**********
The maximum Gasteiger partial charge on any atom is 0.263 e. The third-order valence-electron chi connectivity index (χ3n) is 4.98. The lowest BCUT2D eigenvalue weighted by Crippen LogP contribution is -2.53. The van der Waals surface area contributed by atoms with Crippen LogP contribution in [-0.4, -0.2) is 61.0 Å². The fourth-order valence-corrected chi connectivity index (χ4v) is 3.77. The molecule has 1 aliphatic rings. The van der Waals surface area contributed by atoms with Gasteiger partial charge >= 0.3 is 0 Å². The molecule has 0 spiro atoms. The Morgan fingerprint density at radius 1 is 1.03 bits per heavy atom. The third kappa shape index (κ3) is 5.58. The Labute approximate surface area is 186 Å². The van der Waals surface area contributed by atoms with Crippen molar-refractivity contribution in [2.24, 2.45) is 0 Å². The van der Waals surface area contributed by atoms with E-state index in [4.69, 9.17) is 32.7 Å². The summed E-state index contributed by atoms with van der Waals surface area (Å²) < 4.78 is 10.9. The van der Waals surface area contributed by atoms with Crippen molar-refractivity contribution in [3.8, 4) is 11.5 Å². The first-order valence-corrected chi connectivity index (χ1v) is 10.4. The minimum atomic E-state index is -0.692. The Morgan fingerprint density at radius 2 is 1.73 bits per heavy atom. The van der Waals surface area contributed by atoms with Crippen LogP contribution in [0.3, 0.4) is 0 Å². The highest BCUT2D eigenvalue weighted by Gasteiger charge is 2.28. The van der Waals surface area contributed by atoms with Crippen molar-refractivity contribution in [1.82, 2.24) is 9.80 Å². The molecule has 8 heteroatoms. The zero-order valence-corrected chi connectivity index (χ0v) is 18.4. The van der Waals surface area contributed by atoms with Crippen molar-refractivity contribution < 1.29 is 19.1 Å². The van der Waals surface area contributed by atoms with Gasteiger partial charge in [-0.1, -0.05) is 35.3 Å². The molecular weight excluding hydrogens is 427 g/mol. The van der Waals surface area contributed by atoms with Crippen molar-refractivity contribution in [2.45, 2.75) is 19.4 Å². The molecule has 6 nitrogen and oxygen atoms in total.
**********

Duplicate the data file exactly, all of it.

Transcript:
The maximum Gasteiger partial charge on any atom is 0.263 e. The third-order valence-electron chi connectivity index (χ3n) is 4.98. The lowest BCUT2D eigenvalue weighted by Crippen LogP contribution is -2.53. The van der Waals surface area contributed by atoms with Crippen LogP contribution in [-0.4, -0.2) is 61.0 Å². The fourth-order valence-corrected chi connectivity index (χ4v) is 3.77. The molecule has 1 aliphatic rings. The van der Waals surface area contributed by atoms with Gasteiger partial charge >= 0.3 is 0 Å². The molecule has 0 spiro atoms. The Morgan fingerprint density at radius 1 is 1.03 bits per heavy atom. The third kappa shape index (κ3) is 5.58. The Labute approximate surface area is 186 Å². The van der Waals surface area contributed by atoms with Crippen molar-refractivity contribution in [2.24, 2.45) is 0 Å². The van der Waals surface area contributed by atoms with E-state index in [4.69, 9.17) is 32.7 Å². The summed E-state index contributed by atoms with van der Waals surface area (Å²) < 4.78 is 10.9. The van der Waals surface area contributed by atoms with Crippen molar-refractivity contribution in [3.8, 4) is 11.5 Å². The first-order valence-corrected chi connectivity index (χ1v) is 10.4. The minimum atomic E-state index is -0.692. The Morgan fingerprint density at radius 2 is 1.73 bits per heavy atom. The van der Waals surface area contributed by atoms with Crippen LogP contribution in [0.3, 0.4) is 0 Å². The highest BCUT2D eigenvalue weighted by Gasteiger charge is 2.28. The van der Waals surface area contributed by atoms with Crippen molar-refractivity contribution in [1.82, 2.24) is 9.80 Å². The molecule has 8 heteroatoms. The zero-order valence-corrected chi connectivity index (χ0v) is 18.4. The van der Waals surface area contributed by atoms with Crippen molar-refractivity contribution < 1.29 is 19.1 Å². The van der Waals surface area contributed by atoms with Gasteiger partial charge in [-0.1, -0.05) is 35.3 Å². The molecular weight excluding hydrogens is 427 g/mol. The van der Waals surface area contributed by atoms with Crippen molar-refractivity contribution in [2.45, 2.75) is 19.4 Å². The molecule has 6 nitrogen and oxygen atoms in total.